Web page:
Cracking copyrighted jokes during a casual conversation would be fair use, but cracking the same jokes during a chat show on television might give rise to liability.

As you can see, fair dealing/use determination is not objective except under extreme circumstances, and whether a particular use is fair or not depends on the nature, purpose, and circumstances of use among other factors.

The Right to Joke

Humour is a very important element of life. It makes a person happy, and adds to the beauty of life. You are free to crack jokes and have fun, but remember that jokes may be the subject of copyright protection, and the owner may not sit and watch while you use her jokes in commercial settings. Note that your right to crack jokes is not free from limitations.

Note: As you can see, I am not much of a joker. Please pardon me for the poor jokes in the article.

Citations

See Sections 13, 14, 51, and 52 of the Copyright Act, 1957 as amended in 2012

See Indian Express Newspaper (Bombay) Pvt Ltd v Jagmohan, ( AIR 1985 Bom 229);

See RG Anand v Delux Films and Others, (AIR 1978 SC 1614)

See Eastern Book Company v. D.B. Modak (2002 PTC 641)

See Dr.Reckeweg and Co. Gmbh. and Anr.Vs.Adven Biotech Pvt. Ltd (MANU/DE/0961/2008)

See Bleistein v. Donaldson Lithographing Co (188 U.S. 239 1903)

See Alfred Bell & Co. v. Catalda Fine Arts, Inc (191 F.2d 99 2d Cir. 1951)

See Feist Publications, Inc. v. Rural Telephone Service, (499 U.S. 340 1991)

See Key Publications, Inc. v. Chinatown Today Publishing Enterprises Inc (945 F.2d 509, 511 2d Cir. 1991)

See Darden v Peters (403 F.Supp. 2d 638 2005)

See Federation of Industries of India v. Kesavalu Naidu (CS OS No 596/2007)

See Godfrey Phillips India v. Dharampal Satyapal & Anr (MANU/DE/3015/2012)

See Khemraj Shrikrishandas vs. Garg & Co. and Anr. (AIR 1975 Delhi 130)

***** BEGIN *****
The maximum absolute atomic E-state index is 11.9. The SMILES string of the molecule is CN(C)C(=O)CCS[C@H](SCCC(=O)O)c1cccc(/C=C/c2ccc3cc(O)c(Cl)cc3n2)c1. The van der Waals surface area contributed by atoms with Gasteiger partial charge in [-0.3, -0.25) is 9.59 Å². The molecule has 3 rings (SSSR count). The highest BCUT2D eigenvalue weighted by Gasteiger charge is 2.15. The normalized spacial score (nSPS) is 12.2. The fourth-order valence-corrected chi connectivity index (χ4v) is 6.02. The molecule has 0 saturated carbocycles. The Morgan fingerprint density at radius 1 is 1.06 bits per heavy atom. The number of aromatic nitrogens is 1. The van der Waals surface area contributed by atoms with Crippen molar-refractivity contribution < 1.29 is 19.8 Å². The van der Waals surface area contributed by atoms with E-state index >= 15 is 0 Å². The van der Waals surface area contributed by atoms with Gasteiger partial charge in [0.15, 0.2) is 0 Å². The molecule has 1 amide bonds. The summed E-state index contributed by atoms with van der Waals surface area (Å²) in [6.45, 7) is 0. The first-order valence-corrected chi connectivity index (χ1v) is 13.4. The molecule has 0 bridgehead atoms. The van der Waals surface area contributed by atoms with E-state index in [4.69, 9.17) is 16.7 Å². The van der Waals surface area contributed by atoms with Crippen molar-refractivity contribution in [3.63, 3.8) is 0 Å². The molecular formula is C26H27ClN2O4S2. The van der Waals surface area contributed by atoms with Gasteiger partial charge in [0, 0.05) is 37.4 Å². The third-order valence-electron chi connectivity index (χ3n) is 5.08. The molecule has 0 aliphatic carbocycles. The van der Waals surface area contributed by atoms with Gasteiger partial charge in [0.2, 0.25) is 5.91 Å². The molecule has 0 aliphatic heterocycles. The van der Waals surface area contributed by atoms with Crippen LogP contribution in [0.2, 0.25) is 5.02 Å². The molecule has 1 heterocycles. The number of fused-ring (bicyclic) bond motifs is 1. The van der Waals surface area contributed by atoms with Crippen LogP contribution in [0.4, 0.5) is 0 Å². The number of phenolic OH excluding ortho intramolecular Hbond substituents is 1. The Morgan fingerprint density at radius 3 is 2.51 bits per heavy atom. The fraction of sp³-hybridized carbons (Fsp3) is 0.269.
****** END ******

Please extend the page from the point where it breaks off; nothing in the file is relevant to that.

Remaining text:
See Cook v. Robbins, (232 F.3d 736 9th Cir. 2001)

See Gingg v. Twentieth Century Fox Film Corp., (56 F. Supp. 701 S.D. Cal. 1944)

See Pendleton v. Acuff-Rose Publications, Inc. (225 U.S.P.Q. (BNA) 935 M.D. Tenn. 1984)

See Universal City Studios v. Kamar Industries, Inc.( 217 U.S.P.Q. (BNA) 1165 S.D. Tex 1982)

See DC Comics, Inc. v. Crazy Eddie, Inc. (205 U.S.P.Q. (BNA) 1177 S.D. N.Y. 1979)

See RG Anand v. Delux Films (MANU/SC/0256/1978)

See Twentieth Century Fox Film Corporation v Zee Telefilms Ltd & Ors.  (MANU/DE/3094/2012)

See Castle Rock Entm’t, Inc. v. Carol Publ’g Group, Inc. (150 F.3d 132, 137 2d Cir. 1998)

See Walker v. Time Life Films, Inc. ( 615 F. Supp. 430, 434 n.2 S.D.N.Y. 1985)

See Hamil Am., Inc. v. GFI, Inc. (193 F.3d 92, 102 2d Cir. 1999)

See Carol Barnhart, Inc. v. Econ. Cover Corp. (773 F.2d 411, 422 2d Cir. 1985)

See Jorgensen v. Epic/Sony Records (351 F.3d 46, 56 2d Cir. 2003)

See Kay Berry, Inc. v. Taylor Gifts, Inc. ( 421 F.3d 199, 207–08 3d Cir. 2005)

See Hustler Magazine, Inc. v. Moral Majority, Inc. (606 F.Supp. 1526 C.D. Cal., 1985)

See TCA Television Corp. v. McCollum, (No. 15 Civ. 4325 S.D. N.Y. Dec. 17, 2105)

See Love v. Kwitny (772 F.Supp. 1367 S.D. N.Y., 1989)

See Castle Rock Entertainment, Inc. v. Carol Publ. Group (150 F.3d 132 2d Cir. 1998)

See (Monster Communications, Inc. v. Turner Broadcasting Sys. Inc. (935 F.Supp. 490 S.D. N.Y., 1996)

See Warren Publishing Co. v. Spurlock d/b/a Vanguard Productions (645 F.Supp.2d 402, E.D Pa., 2009)

See Syndicate Press of University of Cambridge v. Kasturi Lal & Sons (2006 32 PTC 487 Del)

See Civic Chandran and Ors. vs. C. Ammini Amma and Ors. (MANU/KE/0675/1996)

 

Authoured by Dr. Kalyan C. Kankanala –

Chief IP Attorney, BananaIP Counsels (BIP Counsels);

CEO, Invenomics;

Visiting Faculty, NLSIU and IIMB; and

Author and Novelist.